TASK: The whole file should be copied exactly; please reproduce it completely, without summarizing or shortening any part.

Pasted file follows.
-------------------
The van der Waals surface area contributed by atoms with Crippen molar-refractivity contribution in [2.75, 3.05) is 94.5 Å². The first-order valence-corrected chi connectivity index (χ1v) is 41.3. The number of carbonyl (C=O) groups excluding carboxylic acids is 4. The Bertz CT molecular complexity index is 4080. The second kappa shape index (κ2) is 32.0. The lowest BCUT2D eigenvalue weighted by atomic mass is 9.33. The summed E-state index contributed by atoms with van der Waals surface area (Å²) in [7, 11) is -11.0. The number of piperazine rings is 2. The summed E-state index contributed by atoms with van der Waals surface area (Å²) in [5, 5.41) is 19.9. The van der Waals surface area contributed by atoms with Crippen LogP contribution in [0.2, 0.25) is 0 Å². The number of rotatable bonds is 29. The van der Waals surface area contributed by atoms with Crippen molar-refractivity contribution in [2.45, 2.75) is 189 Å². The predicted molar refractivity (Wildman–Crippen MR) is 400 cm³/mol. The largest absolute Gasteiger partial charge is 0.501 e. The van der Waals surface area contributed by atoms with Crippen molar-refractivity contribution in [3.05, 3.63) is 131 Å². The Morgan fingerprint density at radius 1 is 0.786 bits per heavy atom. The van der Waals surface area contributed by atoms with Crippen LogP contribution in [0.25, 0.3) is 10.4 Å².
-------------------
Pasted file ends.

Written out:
The van der Waals surface area contributed by atoms with Crippen molar-refractivity contribution in [2.75, 3.05) is 94.5 Å². The first-order valence-corrected chi connectivity index (χ1v) is 41.3. The number of carbonyl (C=O) groups excluding carboxylic acids is 4. The Bertz CT molecular complexity index is 4080. The second kappa shape index (κ2) is 32.0. The lowest BCUT2D eigenvalue weighted by atomic mass is 9.33. The summed E-state index contributed by atoms with van der Waals surface area (Å²) in [7, 11) is -11.0. The number of piperazine rings is 2. The summed E-state index contributed by atoms with van der Waals surface area (Å²) in [5, 5.41) is 19.9. The van der Waals surface area contributed by atoms with Crippen LogP contribution in [0.2, 0.25) is 0 Å². The number of rotatable bonds is 29. The van der Waals surface area contributed by atoms with Crippen molar-refractivity contribution in [2.45, 2.75) is 189 Å². The predicted molar refractivity (Wildman–Crippen MR) is 400 cm³/mol. The largest absolute Gasteiger partial charge is 0.501 e. The van der Waals surface area contributed by atoms with Crippen molar-refractivity contribution in [3.05, 3.63) is 131 Å². The Morgan fingerprint density at radius 1 is 0.786 bits per heavy atom. The van der Waals surface area contributed by atoms with Crippen LogP contribution in [0.25, 0.3) is 10.4 Å².